Don’t close yourself off to romantic opportunities, it is possible to have a very rich sex life despite herpes. The right person for you won’t care about your diagnoses and nor should they. By using protection ​​​​​​, anticipating outbreaks and keeping the lines of communication open and honest, you can have a similar sex life to someone who is not living with herpes.

What is genital herpes?

Genital herpes is a sexual transmitted disease caused commonly by the herpes simplex virus type 2 (HSV-2) and, increasingly, the herpes simplex virus type 1 (HSV-1).

The symptoms of genital herpes can manifest as a primary or recurrent infection, and they can include:

  • A cluster of small, fluid blisters that can be itchy or painful
  • The blisters can progress into sores and scabs before healing
  • Intense itching or tingling in the affected area before the blisters develop
  • The blisters typically appear on the genitals, anus, or groin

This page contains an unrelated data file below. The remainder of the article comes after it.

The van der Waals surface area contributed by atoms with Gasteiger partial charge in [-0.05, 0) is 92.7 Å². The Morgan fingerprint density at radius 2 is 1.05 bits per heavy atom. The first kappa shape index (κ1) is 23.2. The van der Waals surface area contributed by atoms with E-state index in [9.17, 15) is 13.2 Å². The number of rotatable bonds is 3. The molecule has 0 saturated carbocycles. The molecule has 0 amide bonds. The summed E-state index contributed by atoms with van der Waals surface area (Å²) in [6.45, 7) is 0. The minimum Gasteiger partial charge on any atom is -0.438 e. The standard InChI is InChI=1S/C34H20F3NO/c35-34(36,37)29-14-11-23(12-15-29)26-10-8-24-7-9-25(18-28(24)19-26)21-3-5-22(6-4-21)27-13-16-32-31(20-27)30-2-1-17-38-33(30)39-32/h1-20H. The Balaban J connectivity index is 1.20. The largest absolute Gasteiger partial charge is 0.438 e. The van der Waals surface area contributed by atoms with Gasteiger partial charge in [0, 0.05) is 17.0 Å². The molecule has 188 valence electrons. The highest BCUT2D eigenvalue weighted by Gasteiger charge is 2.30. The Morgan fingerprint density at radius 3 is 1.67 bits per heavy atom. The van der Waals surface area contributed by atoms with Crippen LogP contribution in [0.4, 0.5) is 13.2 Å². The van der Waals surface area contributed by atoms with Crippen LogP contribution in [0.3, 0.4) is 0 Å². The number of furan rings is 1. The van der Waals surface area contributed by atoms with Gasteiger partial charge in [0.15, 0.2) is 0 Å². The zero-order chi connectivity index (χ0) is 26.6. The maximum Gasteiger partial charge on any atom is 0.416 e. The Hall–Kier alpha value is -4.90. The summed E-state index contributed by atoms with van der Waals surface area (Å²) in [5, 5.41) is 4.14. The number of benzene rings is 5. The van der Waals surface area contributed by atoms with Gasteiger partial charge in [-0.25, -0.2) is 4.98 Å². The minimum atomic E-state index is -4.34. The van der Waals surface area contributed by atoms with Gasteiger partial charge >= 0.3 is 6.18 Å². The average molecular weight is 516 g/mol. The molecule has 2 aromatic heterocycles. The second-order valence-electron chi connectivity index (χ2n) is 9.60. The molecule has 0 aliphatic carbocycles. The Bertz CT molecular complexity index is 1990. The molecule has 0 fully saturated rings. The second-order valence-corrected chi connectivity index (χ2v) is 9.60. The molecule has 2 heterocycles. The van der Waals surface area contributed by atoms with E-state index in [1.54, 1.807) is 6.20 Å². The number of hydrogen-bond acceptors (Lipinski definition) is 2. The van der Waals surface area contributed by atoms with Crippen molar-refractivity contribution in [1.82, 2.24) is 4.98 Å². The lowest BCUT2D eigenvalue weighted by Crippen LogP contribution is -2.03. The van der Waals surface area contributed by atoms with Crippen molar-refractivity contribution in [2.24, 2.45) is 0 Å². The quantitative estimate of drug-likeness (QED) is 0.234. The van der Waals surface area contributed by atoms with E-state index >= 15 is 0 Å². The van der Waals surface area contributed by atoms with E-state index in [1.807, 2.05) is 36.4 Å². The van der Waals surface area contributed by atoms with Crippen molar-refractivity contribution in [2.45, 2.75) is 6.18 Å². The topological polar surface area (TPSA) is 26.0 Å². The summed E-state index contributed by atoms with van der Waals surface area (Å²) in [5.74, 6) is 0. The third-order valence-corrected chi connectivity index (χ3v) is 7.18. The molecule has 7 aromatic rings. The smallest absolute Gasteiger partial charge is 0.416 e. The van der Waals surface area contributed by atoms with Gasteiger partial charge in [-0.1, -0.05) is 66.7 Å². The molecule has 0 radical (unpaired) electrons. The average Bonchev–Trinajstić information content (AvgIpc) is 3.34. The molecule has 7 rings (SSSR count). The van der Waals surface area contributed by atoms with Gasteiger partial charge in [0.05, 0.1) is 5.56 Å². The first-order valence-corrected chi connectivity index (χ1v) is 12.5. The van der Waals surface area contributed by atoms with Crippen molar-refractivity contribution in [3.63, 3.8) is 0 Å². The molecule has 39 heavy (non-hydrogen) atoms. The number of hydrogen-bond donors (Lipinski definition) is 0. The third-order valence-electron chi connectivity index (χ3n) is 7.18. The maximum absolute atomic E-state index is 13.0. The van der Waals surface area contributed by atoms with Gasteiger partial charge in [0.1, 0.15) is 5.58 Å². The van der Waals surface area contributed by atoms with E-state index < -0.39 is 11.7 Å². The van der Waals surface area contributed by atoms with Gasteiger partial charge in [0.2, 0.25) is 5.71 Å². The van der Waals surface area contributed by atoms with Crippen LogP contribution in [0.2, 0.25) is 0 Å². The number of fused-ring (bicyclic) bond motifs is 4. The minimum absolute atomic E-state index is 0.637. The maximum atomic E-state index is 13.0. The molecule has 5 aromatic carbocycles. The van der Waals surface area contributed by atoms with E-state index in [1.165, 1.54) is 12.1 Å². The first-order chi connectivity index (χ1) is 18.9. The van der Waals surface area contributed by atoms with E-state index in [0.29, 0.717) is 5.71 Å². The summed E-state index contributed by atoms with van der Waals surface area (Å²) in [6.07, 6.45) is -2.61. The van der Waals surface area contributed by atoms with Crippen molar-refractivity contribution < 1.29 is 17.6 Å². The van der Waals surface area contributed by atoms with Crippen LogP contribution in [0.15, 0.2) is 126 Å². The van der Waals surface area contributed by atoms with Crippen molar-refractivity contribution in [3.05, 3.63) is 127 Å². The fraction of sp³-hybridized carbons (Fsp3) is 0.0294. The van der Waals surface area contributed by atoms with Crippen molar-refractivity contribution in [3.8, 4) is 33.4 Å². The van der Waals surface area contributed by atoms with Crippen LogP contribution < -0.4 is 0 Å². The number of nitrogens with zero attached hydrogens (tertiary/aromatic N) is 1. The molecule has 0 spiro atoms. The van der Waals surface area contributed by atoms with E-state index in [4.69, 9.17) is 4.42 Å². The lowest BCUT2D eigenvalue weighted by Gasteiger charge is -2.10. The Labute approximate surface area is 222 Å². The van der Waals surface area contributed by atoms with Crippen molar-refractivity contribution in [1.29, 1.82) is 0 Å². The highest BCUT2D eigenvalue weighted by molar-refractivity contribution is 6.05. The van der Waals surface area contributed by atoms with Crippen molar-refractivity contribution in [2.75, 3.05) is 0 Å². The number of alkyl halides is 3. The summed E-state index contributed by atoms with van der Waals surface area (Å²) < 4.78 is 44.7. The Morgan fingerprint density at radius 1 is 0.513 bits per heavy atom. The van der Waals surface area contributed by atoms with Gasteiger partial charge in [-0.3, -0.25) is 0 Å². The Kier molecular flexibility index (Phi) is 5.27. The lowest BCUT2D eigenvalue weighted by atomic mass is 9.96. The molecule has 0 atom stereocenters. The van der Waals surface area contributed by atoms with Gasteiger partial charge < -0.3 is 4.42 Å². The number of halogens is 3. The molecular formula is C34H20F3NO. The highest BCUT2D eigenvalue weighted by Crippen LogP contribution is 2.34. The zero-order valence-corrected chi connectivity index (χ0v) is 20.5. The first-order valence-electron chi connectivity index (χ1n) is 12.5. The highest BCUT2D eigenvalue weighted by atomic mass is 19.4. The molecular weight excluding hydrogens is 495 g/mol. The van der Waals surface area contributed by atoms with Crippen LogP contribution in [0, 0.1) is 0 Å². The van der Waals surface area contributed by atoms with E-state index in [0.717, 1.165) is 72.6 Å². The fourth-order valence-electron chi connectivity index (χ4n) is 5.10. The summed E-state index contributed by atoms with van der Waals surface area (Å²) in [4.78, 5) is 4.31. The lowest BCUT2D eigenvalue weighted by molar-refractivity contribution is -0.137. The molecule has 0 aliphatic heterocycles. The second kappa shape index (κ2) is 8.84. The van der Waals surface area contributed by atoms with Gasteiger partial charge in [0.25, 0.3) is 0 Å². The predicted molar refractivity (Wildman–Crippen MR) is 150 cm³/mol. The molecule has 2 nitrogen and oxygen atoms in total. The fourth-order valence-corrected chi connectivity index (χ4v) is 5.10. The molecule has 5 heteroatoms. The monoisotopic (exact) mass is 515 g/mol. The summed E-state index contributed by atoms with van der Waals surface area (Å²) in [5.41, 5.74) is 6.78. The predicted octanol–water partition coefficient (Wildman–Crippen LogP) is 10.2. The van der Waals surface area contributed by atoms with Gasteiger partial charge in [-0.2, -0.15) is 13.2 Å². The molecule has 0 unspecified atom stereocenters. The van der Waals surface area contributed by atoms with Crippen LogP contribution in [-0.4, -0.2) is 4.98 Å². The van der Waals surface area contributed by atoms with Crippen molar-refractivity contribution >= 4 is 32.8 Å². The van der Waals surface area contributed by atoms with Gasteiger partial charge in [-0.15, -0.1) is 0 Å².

• Painful or burning sensation while you urinate
  • Flu-like symptoms


What is oral herpes?

Oral herpes, or “cold sores”/ ”fever blisters” as is commonly called, is a type of herpes commonly located around the lips, but which can locate as well on other parts of the face such as the upper lip, inside the nose, the chin or the cheek (oral-facial herpes).

The period between the contact with the virus and the symptoms (incubation period) is short as it lasts on average 4 days but can range between 2-12 days.

How triggers herpes?

Some of the common triggers for herpes include:

  • Genital stimulation
  • Menstrual periods
  • Emotional stress
  • Physical exertion
  • Injury
  • Illness
  • Exposure to cold
  • Sunlight exposure
  • Surgery
  • Low immunity
  • Fatigue


What is the treatment for herpes?

According to a study published by the NCBI, “acyclovir, famciclovir, and valacyclovir are the most commonly used oral antivirals in the treatment of oral herpes.

Genital herpes is treated episodic and/or suppressive therapy may be used to help manage the condition. Suppressive therapy involves daily oral antiviral agents to prevent future recurrences and is typically reserved for patients with frequent and/or severe outbreaks.

Read: Herpes treatment

**References **